Eight-year-old Anand’s father, a journalist working in conflict-torn Chhattisgarh, has not returned home in months. The family is not sure if he is still alive, but hangs on to a forlorn hope.
But Anand (Chandra Kiran) has a different theory. He is convinced that his father has finally cracked the code to becoming invisible, a feat he believes his father was hinting at when he gifted him HG Wells’s novel The Invisible Man on his birthday. “Never stop dreaming,” Anand’s father had written inside the book. Desperate to keep his father’s memory alive, Anand is ready to do all it takes to become invisible himself, including tying himself to a transformer, believing that the current will jolt him into disappearance.
Anand’s mother and elder brother are disturbed by his dangerous experiments. A nod and a wink later, they pretend that every time Anand walks into the room wearing his father’s watch, they cannot see him.
Will that convince Anand though?
Prasanth Vijay’s Malayalam-language debut feature Athisayangalude Venal (The Summer of Miracles) beautifully moves between imagination and reality, science and faith, and knowledge and ignorance in its quest to understand the effects of the absence of a loved one. Screened at the Mumbai Film Festival in October and scheduled to be shown at the International Film Festival of Kerala in December, Athisayangalude Venal was co-written by Vijay, a management graduate, with Anish Pallyal, a psychiatrist working in Calicut and an aspiring writer.
“Cases of people going missing and not knowing anything about them for years are not rare in our country,” Vijay said in an interview. “When we began, we had invisibility as a motif which is a common boyhood fantasy and would make for a good Disney movie. But we wanted to do something with it. Anish and I share this belief that a film should reflect the times that we live in. Wherever possible, we should smuggle pieces of our reality into our narratives. We needn’t be preachy or give out a message always but we believe a film should address the times we live in. That’s when we came up with this back story – of a journalist suddenly gone missing.”
A self-taught filmmaker, Vijay says he chose cinema because he couldn’t write. “My first instinct was to write and I did write my first script at the age of nine, but soon, I discovered that I wasn’t good at creating something from scratch, out of thin air,” Vijay said. “I was familiar with the world of films and scripts from a young age since my uncle was a script writer. But cinema wasn’t the most appealing option for a career according to my family. So, I pursued engineering, worked for a while, completed an MBA course and worked again. All along, circumventing the real plan.”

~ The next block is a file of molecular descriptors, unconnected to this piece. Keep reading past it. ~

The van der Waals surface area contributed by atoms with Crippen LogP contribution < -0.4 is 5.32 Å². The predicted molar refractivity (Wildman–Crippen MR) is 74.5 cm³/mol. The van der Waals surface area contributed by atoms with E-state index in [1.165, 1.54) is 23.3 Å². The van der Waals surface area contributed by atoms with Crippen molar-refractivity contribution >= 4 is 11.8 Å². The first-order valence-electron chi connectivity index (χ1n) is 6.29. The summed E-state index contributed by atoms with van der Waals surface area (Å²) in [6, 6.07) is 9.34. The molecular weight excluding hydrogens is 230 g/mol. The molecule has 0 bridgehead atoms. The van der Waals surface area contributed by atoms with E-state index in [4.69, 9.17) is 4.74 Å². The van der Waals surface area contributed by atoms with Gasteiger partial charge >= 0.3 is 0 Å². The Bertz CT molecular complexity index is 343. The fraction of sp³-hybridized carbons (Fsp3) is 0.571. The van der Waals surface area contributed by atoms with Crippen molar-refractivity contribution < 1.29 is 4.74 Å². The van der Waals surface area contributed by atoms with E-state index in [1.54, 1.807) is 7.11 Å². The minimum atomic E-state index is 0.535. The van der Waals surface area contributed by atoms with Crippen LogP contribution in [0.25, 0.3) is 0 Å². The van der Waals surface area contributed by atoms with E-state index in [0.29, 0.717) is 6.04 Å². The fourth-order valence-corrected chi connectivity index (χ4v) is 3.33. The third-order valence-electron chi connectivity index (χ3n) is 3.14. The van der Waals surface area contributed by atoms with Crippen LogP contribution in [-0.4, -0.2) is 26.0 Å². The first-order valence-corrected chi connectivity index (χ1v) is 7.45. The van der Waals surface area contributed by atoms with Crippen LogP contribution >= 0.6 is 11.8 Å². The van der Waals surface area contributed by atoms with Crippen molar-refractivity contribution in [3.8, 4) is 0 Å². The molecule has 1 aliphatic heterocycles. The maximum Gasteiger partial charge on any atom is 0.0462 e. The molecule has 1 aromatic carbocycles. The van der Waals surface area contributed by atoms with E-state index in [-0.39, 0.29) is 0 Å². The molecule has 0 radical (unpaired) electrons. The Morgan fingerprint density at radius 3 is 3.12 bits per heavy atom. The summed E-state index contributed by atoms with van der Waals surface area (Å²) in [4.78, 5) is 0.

It was on the internet that Vijay first came across Pallyal’s writings. “In 2014, we met and I learnt that Anish had a whole bank of one-liners with him,” he said. “We discussed many of them and decided we should work together.”
They eventually picked up a one-liner that Pallyal had written about a child who wanted to become invisible. Athisayangalude Venal plays with the idea of invisibility at several levels. For Anand, it means gaining the power to be invincible, like the hero he believes his father to be. For his mother (Reina Maria), the power to disappear from view means an escape from the grief and monotony of life. For Gayatri, Anu’s teenage cousin who comes to live with them, a chance to vanish is offered by the internet, where she spends time chatting with a stranger whom she believes is in love with her.
Chandra Kiran’s delightfully oddball performance leavens a narrative of loss. Kiran infuses his scenes with warmth and humour even when he is brooding about not being invisible enough. After a point, becoming invisible isn’t enough for Anand. He feels that he needs to put his special power to some use. Should he play pranks on his family members, or try his hand at something more noble, perhaps?
“We were lucky to get the right crew and cast for this film,” Vijay said. “For the role of Anand, we struggled to find the right actor because the casting call didn’t leave us with many options. A friend referred us to Chandra Kiran who didn’t have any inclination or idea about acting. Kiran’s father told us only one thing: that he can speak good Malayalam.”
Kiran is nothing like the character he plays in the movie and often had reservations about being in every scene of the film, which helped his performance, Vijay said. “Kiran likes to play cricket and his mind was not in the movies at all,” he said. “In some of the scenes, Kiran is actually pissed off with us for writing a script that has him in every scene, and we have shot that too. But on a serious note, he is an extremely bright kid and responded to us like an adult. So we spoke to him too like an adult.”